Jerry Pinkney's The Lion and the Mouse
Children's book review by Steve Barancik
Aesop's Fable told without words
For modern readers, Aesop's Fables are a mixed bag.
Written literally thousands of years ago, some of them seem pretty irrelevant today. The morals in some are completely contradictory to the morals in others. And more than a few of the fables voice sentiments that we would consider morally repugnant in the modern day.
And yet, some of them still hold a great deal of charm. The Lion and the Mouse, with its moral, "An Act of Kindness Is Never Wasted," is one of those good ones. (Click the link to read an English translation of the original.)
n other words, author-illustrator Jerry Pinkney, who won the 2010 Caldecott Medal for this version of the fable, picked a winner.
(This isn't Pinkney's only crack at Aesop. In this version he illustrates over 60 of Aesop's Fables.)
Aesop's work is famously concise, but Pinkney takes things a step further by creating a completely wordless book. With a stunning series of watercolors he tells a timeless tale of one good turn deserving another.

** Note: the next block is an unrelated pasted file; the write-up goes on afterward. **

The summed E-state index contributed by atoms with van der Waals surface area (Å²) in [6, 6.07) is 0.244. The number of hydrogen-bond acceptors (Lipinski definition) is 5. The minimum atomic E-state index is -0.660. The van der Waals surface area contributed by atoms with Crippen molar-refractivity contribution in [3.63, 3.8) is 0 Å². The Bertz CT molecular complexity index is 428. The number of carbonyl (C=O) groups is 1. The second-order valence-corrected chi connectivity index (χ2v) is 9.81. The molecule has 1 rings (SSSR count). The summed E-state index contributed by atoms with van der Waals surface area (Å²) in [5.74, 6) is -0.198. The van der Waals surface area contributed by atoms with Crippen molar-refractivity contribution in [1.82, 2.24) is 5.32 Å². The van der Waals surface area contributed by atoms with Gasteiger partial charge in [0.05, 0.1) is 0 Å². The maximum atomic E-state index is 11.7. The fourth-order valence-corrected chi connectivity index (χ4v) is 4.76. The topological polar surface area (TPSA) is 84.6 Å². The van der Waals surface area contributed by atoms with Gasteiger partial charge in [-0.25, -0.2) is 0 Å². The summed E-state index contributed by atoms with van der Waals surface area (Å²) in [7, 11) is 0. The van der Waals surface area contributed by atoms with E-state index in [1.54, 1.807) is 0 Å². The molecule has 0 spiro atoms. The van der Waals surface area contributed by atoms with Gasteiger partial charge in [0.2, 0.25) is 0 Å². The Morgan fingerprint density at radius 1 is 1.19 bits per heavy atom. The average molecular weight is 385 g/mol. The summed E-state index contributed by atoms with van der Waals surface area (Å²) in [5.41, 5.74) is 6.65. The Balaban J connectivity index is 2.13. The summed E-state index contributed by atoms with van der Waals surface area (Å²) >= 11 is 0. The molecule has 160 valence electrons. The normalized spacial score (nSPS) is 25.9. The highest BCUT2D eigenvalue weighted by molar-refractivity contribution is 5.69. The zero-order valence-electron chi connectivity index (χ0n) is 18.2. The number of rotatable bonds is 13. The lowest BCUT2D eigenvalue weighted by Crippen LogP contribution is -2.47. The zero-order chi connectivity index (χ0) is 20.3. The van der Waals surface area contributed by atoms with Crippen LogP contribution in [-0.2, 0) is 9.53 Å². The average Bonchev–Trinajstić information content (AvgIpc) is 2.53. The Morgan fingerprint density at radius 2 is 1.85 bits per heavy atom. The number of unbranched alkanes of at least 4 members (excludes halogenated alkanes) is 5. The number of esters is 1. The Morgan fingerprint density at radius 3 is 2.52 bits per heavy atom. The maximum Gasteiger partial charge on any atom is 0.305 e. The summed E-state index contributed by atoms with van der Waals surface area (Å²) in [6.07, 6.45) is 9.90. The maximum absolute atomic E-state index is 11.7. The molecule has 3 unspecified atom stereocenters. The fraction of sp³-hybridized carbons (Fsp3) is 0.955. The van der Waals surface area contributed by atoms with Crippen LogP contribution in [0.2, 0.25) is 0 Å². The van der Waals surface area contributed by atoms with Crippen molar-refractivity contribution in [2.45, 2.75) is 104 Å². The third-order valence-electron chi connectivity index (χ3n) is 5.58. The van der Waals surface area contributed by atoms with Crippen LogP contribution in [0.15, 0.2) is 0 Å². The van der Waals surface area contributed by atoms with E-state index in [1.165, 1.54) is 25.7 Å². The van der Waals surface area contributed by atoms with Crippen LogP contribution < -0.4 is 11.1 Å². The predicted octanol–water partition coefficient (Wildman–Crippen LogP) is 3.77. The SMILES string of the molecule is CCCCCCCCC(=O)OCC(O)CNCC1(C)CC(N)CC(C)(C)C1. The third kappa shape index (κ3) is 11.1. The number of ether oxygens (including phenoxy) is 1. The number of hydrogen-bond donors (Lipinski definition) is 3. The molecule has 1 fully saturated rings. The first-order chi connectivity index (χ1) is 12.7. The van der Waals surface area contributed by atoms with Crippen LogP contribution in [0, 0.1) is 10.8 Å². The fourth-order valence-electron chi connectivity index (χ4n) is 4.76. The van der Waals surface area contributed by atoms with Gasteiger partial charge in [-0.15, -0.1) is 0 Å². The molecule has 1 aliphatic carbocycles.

A mouse, running from a hungry owl, stumbles instead into the lair of a male lion, king of the beasts.
The lion considers this convenient snack, helpless in his paws, and then deigns to let it go.
The mouse, returning to her nest, turns out to be a mom. (This is a beautiful touch that Pinkney added to the fable.) The lion's small kindness has saved a whole family.
The lion, meanwhile, is going about his business. His business, though, is destined to be put to an end by a couple of hunters who have laid a trap that the lion stumbles into and is caught fast within.
The helpless ROAR he lets out echoes across the savannah...and is heard by the mouse. She runs to her benefactor and finds him in a ropy predicament she's uniquely suited to nibble her way through.
The wordlessness of Pinkney's rendering can turn this story into a beautiful dialogue between you and your child. After the lion is freed, and the tiny creature stands eye to eye with the mighty, you can discuss what they might be saying to each other.
In a nice little touch, Pinkney shows the mouse bringing a scrap of nibbled rope back to her nest. You can bet she'll have a story to tell about it as well, and it'll be fun to hear your child tell it.
Jerry Pinkney's The Lion and the Mouse features the best of humanity in a simple Aesop's Fable.
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